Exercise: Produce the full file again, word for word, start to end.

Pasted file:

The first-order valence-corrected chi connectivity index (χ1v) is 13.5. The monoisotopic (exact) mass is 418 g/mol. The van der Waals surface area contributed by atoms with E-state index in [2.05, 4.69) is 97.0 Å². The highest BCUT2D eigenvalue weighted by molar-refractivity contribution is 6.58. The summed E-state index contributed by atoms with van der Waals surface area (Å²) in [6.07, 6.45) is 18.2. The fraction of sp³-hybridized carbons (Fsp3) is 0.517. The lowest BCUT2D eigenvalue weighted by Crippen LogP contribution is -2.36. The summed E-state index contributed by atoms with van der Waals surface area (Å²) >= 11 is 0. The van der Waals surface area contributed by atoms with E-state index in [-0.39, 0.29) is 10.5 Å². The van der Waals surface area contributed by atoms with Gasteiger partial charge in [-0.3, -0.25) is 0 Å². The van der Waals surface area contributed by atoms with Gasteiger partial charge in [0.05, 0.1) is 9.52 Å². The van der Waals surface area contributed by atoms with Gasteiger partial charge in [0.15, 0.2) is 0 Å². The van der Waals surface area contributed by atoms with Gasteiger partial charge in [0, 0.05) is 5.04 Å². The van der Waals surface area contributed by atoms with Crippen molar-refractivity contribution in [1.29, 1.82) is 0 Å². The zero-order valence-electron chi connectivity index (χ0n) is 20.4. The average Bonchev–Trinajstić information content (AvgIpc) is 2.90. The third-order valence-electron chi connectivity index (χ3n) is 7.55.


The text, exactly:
The first-order valence-corrected chi connectivity index (χ1v) is 13.5. The monoisotopic (exact) mass is 418 g/mol. The van der Waals surface area contributed by atoms with E-state index in [2.05, 4.69) is 97.0 Å². The highest BCUT2D eigenvalue weighted by molar-refractivity contribution is 6.58. The summed E-state index contributed by atoms with van der Waals surface area (Å²) in [6.07, 6.45) is 18.2. The fraction of sp³-hybridized carbons (Fsp3) is 0.517. The lowest BCUT2D eigenvalue weighted by Crippen LogP contribution is -2.36. The summed E-state index contributed by atoms with van der Waals surface area (Å²) >= 11 is 0. The van der Waals surface area contributed by atoms with E-state index in [-0.39, 0.29) is 10.5 Å². The van der Waals surface area contributed by atoms with Gasteiger partial charge in [-0.3, -0.25) is 0 Å². The van der Waals surface area contributed by atoms with Gasteiger partial charge in [0.05, 0.1) is 9.52 Å². The van der Waals surface area contributed by atoms with Gasteiger partial charge in [0.15, 0.2) is 0 Å². The van der Waals surface area contributed by atoms with Gasteiger partial charge in [0, 0.05) is 5.04 Å². The van der Waals surface area contributed by atoms with Crippen molar-refractivity contribution in [1.29, 1.82) is 0 Å². The zero-order valence-electron chi connectivity index (χ0n) is 20.4. The average Bonchev–Trinajstić information content (AvgIpc) is 2.90. The third-order valence-electron chi connectivity index (χ3n) is 7.55.